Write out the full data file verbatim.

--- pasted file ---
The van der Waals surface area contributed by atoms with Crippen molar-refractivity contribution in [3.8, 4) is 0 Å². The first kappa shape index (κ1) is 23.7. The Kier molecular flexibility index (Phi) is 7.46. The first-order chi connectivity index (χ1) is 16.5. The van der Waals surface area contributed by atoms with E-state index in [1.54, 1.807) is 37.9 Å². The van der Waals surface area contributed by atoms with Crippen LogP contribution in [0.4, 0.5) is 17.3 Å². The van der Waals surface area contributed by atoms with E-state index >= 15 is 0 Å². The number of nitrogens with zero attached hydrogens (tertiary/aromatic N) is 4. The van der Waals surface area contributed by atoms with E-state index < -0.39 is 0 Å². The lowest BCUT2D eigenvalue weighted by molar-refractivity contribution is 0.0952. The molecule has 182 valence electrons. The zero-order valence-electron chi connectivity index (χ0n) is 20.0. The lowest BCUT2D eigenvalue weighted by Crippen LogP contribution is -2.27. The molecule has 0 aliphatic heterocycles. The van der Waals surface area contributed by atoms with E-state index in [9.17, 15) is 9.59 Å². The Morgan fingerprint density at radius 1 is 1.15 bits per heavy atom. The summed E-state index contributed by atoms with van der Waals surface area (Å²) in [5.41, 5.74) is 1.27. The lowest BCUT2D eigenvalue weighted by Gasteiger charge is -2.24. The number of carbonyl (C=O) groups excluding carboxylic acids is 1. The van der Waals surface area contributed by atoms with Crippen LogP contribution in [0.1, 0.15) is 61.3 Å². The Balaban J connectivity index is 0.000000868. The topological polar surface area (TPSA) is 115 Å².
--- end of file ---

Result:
The van der Waals surface area contributed by atoms with Crippen molar-refractivity contribution in [3.8, 4) is 0 Å². The first kappa shape index (κ1) is 23.7. The Kier molecular flexibility index (Phi) is 7.46. The first-order chi connectivity index (χ1) is 16.5. The van der Waals surface area contributed by atoms with E-state index in [1.54, 1.807) is 37.9 Å². The van der Waals surface area contributed by atoms with Crippen LogP contribution in [0.4, 0.5) is 17.3 Å². The van der Waals surface area contributed by atoms with E-state index >= 15 is 0 Å². The number of nitrogens with zero attached hydrogens (tertiary/aromatic N) is 4. The van der Waals surface area contributed by atoms with E-state index < -0.39 is 0 Å². The lowest BCUT2D eigenvalue weighted by molar-refractivity contribution is 0.0952. The molecule has 182 valence electrons. The zero-order valence-electron chi connectivity index (χ0n) is 20.0. The lowest BCUT2D eigenvalue weighted by Crippen LogP contribution is -2.27. The molecule has 0 aliphatic heterocycles. The van der Waals surface area contributed by atoms with E-state index in [9.17, 15) is 9.59 Å². The Morgan fingerprint density at radius 1 is 1.15 bits per heavy atom. The summed E-state index contributed by atoms with van der Waals surface area (Å²) in [5.41, 5.74) is 1.27. The lowest BCUT2D eigenvalue weighted by Gasteiger charge is -2.24. The number of carbonyl (C=O) groups excluding carboxylic acids is 1. The van der Waals surface area contributed by atoms with Crippen LogP contribution in [0.1, 0.15) is 61.3 Å². The Balaban J connectivity index is 0.000000868. The topological polar surface area (TPSA) is 115 Å².